Personal Essay Filter
  1. Home Is a Mug of Coffee

    “Just like the countless options on my office’s hot drinks machine, I fell in love with a fresh sense of possibility — that there was more than one way to live my life.” In this illustrated longread, Candace Rose Rardon reflects on coffee, life, and finding herself, no matter where she is in the world.

    Art
  2. Why I Write: A Memento Mori

    “Tomorrow, again, I’ll get up, do the Things That Are Necessary to help pay the bills and then I’ll turn to those Things That Matter.” At Parhelion, a new literary magazine, Evan Guilford-Blake reflects on why he writes.

    Authors
    Photography by Jesse Ryan Brown
  3. It’s Not You, It’s Me: A Breakup Reading List

    Experiencing heartache? At Longreads, Jacqueline Alnes compiles a reading list of essays that have allowed her to grieve.

    Essay
  4. Fifty Years of Mentoring

    “These days, there are two main populations I end up mentoring: CEOs, and kids. At some level, they’re totally different. But at some level, they’re surprisingly similar.” On his personal blog, Stephen Wolfram reflects on his role as a mentor to people of all ages.

    Academia
  5. Raising Mothers

    Literary magazine Raising Mothers was created “by and for femme identifying and NBPOC writers who parent” and is different from other publications, as it focuses on raising mothers, particularly those of color.

    Diversity
  6. Appalachian Trail Redemption

    “I’ve come to believe that a long hike has a biological cycle. Like almost everything—life, relationships, civilizations, songs, stories, stars—it is born in explosive uncertainty.” At Appalachia Journal, Ben Montgomery writes on divorce, loss, and taking his kids on a 244-mile walk to make sense of it all.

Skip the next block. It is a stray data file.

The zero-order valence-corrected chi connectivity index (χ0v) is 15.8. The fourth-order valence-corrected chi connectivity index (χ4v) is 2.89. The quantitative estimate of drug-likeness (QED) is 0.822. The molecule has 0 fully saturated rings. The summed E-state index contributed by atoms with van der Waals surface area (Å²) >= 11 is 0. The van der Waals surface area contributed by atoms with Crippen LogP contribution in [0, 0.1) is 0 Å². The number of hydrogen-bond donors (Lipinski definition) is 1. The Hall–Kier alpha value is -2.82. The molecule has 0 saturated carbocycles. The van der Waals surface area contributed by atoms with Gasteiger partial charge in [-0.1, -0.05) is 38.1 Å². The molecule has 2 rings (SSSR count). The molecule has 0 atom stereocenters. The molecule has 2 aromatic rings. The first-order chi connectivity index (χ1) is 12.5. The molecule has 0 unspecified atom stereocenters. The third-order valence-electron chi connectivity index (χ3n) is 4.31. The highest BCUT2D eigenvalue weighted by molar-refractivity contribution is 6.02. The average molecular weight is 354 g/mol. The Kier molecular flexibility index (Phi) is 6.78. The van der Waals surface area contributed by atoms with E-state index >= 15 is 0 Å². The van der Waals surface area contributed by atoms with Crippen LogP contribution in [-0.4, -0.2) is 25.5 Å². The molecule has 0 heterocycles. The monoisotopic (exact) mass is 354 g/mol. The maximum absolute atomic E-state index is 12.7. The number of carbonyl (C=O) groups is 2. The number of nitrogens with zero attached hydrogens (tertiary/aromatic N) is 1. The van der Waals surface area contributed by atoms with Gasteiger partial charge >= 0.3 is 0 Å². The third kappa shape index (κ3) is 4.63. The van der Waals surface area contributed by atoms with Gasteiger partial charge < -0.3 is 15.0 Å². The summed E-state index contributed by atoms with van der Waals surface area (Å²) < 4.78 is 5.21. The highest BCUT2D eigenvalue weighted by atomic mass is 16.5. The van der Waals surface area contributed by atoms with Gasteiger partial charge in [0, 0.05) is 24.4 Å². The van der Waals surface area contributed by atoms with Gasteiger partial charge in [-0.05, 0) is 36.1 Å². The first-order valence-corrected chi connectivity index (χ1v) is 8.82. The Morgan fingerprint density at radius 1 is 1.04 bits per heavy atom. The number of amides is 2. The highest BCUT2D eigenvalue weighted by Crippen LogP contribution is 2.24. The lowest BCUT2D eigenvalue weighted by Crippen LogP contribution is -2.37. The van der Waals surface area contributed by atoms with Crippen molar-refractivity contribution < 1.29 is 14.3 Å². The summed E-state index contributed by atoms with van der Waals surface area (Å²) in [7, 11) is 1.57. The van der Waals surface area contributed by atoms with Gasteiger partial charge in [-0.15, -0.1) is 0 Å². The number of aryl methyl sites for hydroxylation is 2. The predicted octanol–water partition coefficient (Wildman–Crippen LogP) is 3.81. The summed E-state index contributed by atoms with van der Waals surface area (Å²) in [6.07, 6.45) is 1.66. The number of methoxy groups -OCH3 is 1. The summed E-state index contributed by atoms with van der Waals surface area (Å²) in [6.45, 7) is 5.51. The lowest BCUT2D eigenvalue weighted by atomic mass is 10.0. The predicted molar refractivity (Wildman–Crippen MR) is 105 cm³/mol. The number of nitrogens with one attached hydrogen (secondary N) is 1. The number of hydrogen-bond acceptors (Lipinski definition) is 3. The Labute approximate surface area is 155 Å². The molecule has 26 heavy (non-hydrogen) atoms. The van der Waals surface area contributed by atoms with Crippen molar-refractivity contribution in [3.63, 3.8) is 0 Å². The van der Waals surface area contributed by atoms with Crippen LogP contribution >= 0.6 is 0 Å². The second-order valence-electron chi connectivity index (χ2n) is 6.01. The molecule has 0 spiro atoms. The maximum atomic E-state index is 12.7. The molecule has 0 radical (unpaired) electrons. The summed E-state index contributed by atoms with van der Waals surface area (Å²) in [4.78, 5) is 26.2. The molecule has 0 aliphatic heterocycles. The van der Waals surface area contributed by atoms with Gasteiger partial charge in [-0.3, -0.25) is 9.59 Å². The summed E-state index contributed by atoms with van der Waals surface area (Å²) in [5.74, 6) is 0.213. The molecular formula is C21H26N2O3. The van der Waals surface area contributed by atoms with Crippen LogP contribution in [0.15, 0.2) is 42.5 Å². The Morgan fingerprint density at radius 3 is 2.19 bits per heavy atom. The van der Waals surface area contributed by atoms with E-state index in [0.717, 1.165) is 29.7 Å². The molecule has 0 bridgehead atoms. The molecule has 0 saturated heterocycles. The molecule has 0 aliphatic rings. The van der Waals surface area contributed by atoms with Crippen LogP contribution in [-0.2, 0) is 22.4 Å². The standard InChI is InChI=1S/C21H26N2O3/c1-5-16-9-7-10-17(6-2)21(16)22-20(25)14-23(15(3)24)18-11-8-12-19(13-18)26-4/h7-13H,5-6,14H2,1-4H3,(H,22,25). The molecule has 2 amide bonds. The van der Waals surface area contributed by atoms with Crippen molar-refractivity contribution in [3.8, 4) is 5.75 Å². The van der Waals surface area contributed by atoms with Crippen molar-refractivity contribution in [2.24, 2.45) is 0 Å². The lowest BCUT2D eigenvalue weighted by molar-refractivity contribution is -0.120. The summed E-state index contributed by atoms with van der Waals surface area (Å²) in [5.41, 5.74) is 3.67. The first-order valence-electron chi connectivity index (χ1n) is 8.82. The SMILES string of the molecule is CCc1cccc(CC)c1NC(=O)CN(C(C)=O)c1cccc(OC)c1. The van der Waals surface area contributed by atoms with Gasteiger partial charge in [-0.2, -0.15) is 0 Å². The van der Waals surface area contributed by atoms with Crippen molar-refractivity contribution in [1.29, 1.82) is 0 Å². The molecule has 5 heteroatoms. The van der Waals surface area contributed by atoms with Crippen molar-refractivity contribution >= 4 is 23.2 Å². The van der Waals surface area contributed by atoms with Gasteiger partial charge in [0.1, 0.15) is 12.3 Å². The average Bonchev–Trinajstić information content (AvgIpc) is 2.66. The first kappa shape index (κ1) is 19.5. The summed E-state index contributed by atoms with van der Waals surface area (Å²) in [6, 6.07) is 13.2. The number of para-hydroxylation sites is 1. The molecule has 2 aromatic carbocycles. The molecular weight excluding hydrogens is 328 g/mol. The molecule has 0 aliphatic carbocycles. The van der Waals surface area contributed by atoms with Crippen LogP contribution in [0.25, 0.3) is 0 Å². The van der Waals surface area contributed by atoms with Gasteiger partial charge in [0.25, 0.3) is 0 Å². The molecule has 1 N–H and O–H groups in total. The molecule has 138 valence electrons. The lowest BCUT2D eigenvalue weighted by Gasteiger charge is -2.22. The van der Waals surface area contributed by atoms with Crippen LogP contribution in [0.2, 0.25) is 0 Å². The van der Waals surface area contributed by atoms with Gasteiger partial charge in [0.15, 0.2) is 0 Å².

Essay
    Photo via Ben Montgomery
  7. Nowhere

    “In an age when stories are getting shorter and content dumbed-down, we are taking a different path.” Nowhere publishes longform and literary travel writing.

    Essay
  8. The Radical Notion of Not Letting Work Define You

    “Just because something can’t be a career doesn’t have to mean that it can’t be part of your life and identity.” At Man Repeller, Molly Conway muses on imposter syndrome, work and identity, and being a playwright.

    Identity
  9. My wife donated one of her kidneys to a stranger this morning.

    “This man — sick for so long — would be receiving a kidney that should change his life. A kidney from my wife. We know almost nothing about him.” On his blog, Jeff Pearlman recounts the day Catherine, his wife, donated one of her kidneys to a stranger.

    Health
    Photo courtesy of Jeff Pearlman
  10. Respect the Intelligences of Kids with Intellectual Disabilities

    Thoughts from Heather Kirn Lanier, who is the mother of Fiona, a child with Wolf-Hirschhorn Syndrome: “They are treated, in other words, like banks, where the teacher deposits information and then, at a later date, requests that the information be returned back.”

    Family
  11. If ‘leaving SF’ essays are mandatory, here is mine

    Jonathan Kauffman says goodbye to San Francisco: “Of the friends who packed my going-away party in 2006, less than 10 remain in town. More leave every year. The city whose culinary history and geography I know better than almost everyone has made it clear that I will never own any piece of it.”

    Essay
    Photo by Tae Fuller from Pexels
  12. The Offing

    The Offing is a literary magazine that publishes writing in all genres and art in all forms. It actively seeks out work that experiments and provokes, and supports emerging writers and those who are marginalized in literary spaces.

    Art
  13. Stranger’s Guide

    “The world is changing. So should the way we cover it.” Stranger’s Guide publishes place-based writing and is committed to “multi-dimensional views of locations, showcasing writers native to each place.”

    Essay
  14. Art
    Comic by Ray Hecht
  15. What it means to become British

    From Nadia El-Awady: “I come from a culture that tends to glorify non-elected, autocratic, all-powerful leaders. They have to. The consequences of not doing so are not pretty. So I’ve grown up with a disdain for the glorification of single human beings; even those that don’t have much power.”

    Commentary